64      In view of the foregoing, the answer to the questions referred is that Article 35 of the Regulation must be interpreted as precluding national rules which do not allow a national competition authority to participate, as a defendant or respondent, in judicial proceedings brought against a decision that the authority itself has taken. It is for the national competition authorities to gauge the extent to which their intervention is necessary and useful having regard to the effective application of EU competition law. However, if the national competition authority consistently fails to enter an appearance in such judicial proceedings, the effectiveness of Articles 101 TFEU and 102 TFEU is jeopardised. In the absence of EU rules, the Member States remain competent, in accordance with the principle of procedural autonomy, to designate the body or bodies of the national competition authority which may participate, as a defendant or respondent, in proceedings brought before a national court against a decision that the authority itself has taken, while at the same time ensuring that fundamental rights are observed and that EU competition law is fully effective.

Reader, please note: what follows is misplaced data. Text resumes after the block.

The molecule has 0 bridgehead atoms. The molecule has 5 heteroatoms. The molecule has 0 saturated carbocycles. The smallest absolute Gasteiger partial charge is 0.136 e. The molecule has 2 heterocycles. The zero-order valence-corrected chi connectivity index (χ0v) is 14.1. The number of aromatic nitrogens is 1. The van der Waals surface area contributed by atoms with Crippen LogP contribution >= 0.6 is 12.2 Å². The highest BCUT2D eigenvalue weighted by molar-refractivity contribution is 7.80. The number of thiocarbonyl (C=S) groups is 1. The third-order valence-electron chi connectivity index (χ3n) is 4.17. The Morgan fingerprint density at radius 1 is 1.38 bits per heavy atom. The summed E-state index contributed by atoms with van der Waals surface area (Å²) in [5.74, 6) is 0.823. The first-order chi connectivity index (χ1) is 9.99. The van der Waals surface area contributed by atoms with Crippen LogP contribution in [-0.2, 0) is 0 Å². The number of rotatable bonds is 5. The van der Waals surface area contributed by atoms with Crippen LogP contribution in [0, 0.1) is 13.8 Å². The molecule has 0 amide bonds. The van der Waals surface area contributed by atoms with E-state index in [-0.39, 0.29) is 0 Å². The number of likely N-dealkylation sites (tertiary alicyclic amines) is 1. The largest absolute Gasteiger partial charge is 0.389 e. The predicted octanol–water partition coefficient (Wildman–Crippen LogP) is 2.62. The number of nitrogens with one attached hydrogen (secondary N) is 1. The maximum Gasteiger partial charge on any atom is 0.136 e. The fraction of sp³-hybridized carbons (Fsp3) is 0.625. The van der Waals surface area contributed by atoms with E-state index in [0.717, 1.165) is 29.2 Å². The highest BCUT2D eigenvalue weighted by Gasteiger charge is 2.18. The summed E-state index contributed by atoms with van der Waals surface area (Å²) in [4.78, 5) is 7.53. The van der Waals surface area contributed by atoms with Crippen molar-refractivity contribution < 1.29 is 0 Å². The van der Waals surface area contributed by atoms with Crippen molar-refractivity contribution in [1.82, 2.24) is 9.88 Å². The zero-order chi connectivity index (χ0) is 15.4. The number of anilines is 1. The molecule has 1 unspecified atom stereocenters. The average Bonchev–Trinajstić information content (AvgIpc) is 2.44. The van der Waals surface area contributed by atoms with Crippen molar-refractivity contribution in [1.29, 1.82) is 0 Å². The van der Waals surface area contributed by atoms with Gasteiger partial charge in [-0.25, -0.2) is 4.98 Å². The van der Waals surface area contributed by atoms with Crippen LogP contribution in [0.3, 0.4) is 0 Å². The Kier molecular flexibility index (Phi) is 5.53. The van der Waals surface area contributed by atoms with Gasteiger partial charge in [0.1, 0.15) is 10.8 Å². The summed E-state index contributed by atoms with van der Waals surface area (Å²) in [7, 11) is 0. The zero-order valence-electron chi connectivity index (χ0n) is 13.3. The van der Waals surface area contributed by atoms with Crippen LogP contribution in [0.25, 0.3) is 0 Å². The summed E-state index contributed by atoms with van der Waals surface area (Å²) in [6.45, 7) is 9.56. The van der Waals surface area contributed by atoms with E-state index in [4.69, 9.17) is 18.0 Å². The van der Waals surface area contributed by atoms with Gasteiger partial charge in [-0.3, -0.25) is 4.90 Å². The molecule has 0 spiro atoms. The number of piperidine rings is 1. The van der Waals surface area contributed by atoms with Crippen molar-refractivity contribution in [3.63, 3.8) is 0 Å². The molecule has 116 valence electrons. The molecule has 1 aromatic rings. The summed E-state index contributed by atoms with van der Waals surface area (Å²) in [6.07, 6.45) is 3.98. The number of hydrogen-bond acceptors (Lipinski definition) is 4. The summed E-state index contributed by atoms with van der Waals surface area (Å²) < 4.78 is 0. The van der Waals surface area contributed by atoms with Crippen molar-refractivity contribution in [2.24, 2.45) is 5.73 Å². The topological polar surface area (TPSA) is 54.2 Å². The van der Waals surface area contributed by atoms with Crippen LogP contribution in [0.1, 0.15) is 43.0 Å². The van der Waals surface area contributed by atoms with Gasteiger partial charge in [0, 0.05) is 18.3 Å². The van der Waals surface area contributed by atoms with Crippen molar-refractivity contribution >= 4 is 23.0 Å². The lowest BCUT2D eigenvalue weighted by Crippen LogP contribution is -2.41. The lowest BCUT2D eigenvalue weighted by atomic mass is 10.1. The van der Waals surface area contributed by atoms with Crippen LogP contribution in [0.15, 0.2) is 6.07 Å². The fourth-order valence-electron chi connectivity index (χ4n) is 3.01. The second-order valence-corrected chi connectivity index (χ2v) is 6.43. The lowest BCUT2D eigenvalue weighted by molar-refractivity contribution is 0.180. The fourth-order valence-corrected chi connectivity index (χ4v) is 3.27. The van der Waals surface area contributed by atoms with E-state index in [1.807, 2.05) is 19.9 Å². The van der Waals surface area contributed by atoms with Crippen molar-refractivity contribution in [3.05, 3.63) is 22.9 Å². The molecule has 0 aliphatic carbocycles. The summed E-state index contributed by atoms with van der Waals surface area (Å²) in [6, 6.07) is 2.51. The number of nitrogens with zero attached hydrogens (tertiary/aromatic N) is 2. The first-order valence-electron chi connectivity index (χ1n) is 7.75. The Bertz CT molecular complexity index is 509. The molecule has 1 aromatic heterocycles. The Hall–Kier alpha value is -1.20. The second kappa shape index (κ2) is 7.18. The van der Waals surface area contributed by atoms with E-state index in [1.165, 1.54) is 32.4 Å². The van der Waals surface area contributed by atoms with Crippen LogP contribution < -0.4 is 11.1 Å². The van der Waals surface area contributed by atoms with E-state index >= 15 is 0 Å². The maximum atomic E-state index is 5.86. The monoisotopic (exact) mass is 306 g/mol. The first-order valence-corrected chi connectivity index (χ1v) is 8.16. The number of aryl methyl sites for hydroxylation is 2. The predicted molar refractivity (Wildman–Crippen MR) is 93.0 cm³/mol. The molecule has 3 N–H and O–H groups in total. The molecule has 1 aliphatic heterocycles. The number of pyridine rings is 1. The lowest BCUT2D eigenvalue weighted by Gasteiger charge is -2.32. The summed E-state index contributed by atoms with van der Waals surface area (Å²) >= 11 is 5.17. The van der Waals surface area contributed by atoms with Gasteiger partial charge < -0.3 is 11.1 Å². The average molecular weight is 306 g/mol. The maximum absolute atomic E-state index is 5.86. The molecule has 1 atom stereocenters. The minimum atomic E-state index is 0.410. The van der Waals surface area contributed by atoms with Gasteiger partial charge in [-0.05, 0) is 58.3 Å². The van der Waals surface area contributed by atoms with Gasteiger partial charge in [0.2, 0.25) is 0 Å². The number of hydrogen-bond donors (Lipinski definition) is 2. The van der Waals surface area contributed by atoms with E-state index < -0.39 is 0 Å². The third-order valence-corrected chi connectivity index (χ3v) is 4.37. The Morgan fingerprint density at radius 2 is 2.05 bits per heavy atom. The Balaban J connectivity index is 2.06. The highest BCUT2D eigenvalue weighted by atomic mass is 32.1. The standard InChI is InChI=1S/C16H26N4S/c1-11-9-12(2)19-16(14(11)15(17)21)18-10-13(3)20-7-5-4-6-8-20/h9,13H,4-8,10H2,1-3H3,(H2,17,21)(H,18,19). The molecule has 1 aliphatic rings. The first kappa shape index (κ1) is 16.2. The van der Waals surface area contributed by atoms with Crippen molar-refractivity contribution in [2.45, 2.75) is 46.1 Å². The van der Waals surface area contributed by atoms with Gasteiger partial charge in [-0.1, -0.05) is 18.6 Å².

Costs

65      Since these proceedings are, for the parties to the main proceedings, a step in the action pending before the national court, the decision on costs is a matter for that court. Costs incurred in submitting observations to the Court, other than the costs of those parties, are not recoverable.

On those grounds, the Court (Grand Chamber) hereby rules:

Article 35 of Council Regulation (EC) No 1/2003 of 16 December 2002 on the implementation of the rules on competition laid down in Articles 81 and 82 of the Treaty must be interpreted as precluding national rules which do not allow a national competition authority to participate, as a defendant or respondent, in judicial proceedings brought against a decision that the authority itself has taken. It is for the national competition authorities to gauge the extent to which their intervention is necessary and useful having regard to the effective application of European Union competition law. However, if the national competition authority consistently fails to enter an appearance in such judicial proceedings, the effectiveness of Articles 101 TFEU and 102 TFEU is jeopardised.

In the absence of European Union rules, the Member States remain competent, in accordance with the principle of procedural autonomy, to designate the body or bodies of the national competition authority which may participate, as a defendant or respondent, in proceedings brought before a national court against a decision which the authority itself has taken, while at the same time ensuring that fundamental rights are observed and that European Union competition law is fully effective.

[Signatures]


* Language of the case: Dutch.